Just another person who is helpless and clueless about the most basic care of what’s likely their second most valuable possession.
Reminds me of my SIL who thought there was no need to be concerned about going on a road trip in her car with a leaking, half-flat tire.


#9

…but back to the cause of the original problem. I presume that the breather box to which he refers is in the PCV system. Does anyone here know, Is the breather box the only place where there is an oil mist eliminator in this engine? Sudden excessive oil consumption on a relatively low mileage car is usually traced to either a leak or the PCV system. My niece’s Pathfinder has a chronic problem with the oil drain holes in the oil mist separator inside her valve cover getting plugged with sludge (they are tiny). When that happens, the separator gets full of oil and the PCV starts sucking the oil over to the intake manifold.


#10

I had two V70XC’s one a '98 and the other a 2000. Both burned oil at a rate of 1/2 qt per 1000 miles for the '98 which had about 150K miles on it, and about one quart every 1000 miles for the 2000 which had only 40K miles on it.

These are turbo charged motors that tend to run a bit “hot” in general and are tough on the oil as the turbocharger uses the oil to help cool the turbo. There are lots of oil lines on the car many with “0” ring seals which can seep or leak a tad.

I didn’t consider the oil use as a problem I just topped off the oil every 1000 miles and checked the oil level every few weeks. I found some brands of oil burned off faster than others. I also changed the oil every 3K with regular oil. I’d recommend full synthetic if you want to extend the oil change interval up to 5K miles or more.

Therefore, if the OP is using regular oil and going to 5K between changes and not checking the oil level every couple of weeks (or every 1K miles) then I’d expect a Volvo turbo to be out of oil. Hopefully the motor wasn’t damaged in a major way by running so low on oil. While there was oil pressure except brief episodes where the “oil light” came on; the oil remaining in the crankcase was very hot, and some coking and varnish deposits could result. If there are no oil passages blocked by coked oil and sludge then the motor should do OK without a rebuild as long as the oil is kept between the marks on the dipstick. If there are loud knocks, pings, or rattles that didn’t exist before that could be a sign of bearings worn, or rod ends getting loose from lack of lubrication.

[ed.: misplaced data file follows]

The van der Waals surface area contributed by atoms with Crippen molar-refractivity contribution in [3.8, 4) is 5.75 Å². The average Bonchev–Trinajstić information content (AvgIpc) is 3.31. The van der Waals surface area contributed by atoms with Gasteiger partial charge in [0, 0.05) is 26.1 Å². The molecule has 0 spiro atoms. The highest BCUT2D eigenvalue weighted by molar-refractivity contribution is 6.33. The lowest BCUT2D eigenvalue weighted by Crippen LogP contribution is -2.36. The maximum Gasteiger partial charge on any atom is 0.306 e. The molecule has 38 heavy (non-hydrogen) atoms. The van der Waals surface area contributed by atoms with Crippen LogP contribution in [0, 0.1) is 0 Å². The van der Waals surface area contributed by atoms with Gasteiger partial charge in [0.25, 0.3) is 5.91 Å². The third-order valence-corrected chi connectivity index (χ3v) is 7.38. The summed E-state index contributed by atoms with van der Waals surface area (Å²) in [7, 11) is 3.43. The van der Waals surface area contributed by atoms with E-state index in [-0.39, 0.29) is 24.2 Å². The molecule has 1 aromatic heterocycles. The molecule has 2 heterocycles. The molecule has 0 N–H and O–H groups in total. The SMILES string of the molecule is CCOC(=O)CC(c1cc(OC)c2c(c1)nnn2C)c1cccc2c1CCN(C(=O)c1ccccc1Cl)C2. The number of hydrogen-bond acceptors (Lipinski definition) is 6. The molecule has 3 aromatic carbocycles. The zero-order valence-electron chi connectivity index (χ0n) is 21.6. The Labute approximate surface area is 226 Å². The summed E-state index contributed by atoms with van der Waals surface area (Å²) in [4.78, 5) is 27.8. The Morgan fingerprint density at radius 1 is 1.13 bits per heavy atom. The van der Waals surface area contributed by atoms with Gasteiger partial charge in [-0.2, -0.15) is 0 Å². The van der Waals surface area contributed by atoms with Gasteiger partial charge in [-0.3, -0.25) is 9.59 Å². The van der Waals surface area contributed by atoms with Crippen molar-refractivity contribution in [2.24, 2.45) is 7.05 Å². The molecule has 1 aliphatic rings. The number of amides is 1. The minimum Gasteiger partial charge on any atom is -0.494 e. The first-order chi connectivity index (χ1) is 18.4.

#11

“The “cause” was the breather box which was replaced for a substantial amount of money. About 5k miles later the same thing happened.”

Find a decent independent mechanic…Have him clean, service, replace the entire PCV system from end to end, not just the valve itself…That may help.

Otherwise, consign yourself to adding a quart of oil every now and then, like millions of other drivers…


#12

I would guess that the “breather box” is the anti-backfire valve/PCV valve. When they fail pressure will build in the crankcase and oil will be lost in all the usual places.


#13

Now let’s examine “vanishing oil” what might have happened in this case. Let’s start at an oil change with 5 qts of fresh oil. At 1000 miles you are down 1/2 quart as per the oil use info given in the post. At 2000 miles you are down 1 qt leaving 4 in the crankcase.

At 3000 you are down another 1/2 quart with 3 and 1/2 left in the crankcase. But, that oil has been working harder the last 1000 miles because there is less oil in the motor so it is recirculating faster. So, maybe you are now down more than 1/2 qt because there is less oil and it is less fresh. Lets say then from 2K mile to 3K miles you actually go down 1 qt instead of 1/2. So at 3K miles you are down 2 qts with 3 remaining.

Now, these 3 qts are not fresh and are working even harder so from 3K to 4K you lose 1 and 1/2 quarts.

Now at 4K miles you are at 1 and 1/2 qts left in the motor. That is enough for oil pressure, but that little bit of oil is working super hard and getting very hot and it is vaporizing and burning off even faster.

Before you get to 5K miles your oil light is going on. The oil did vanish, it was burned off by overuse and overheating. If you keep the oil level between the marks on the dipstick between oil changes you will be adding 2 qts of oil to the motor to maintain the oil level and this is perfectly normal.


#14

I respectfully disagree that the oil light staying off means that adequate oil pressure exists. Most oil lights are turned off at very low oil pressures around the 3 or 4 PSI range.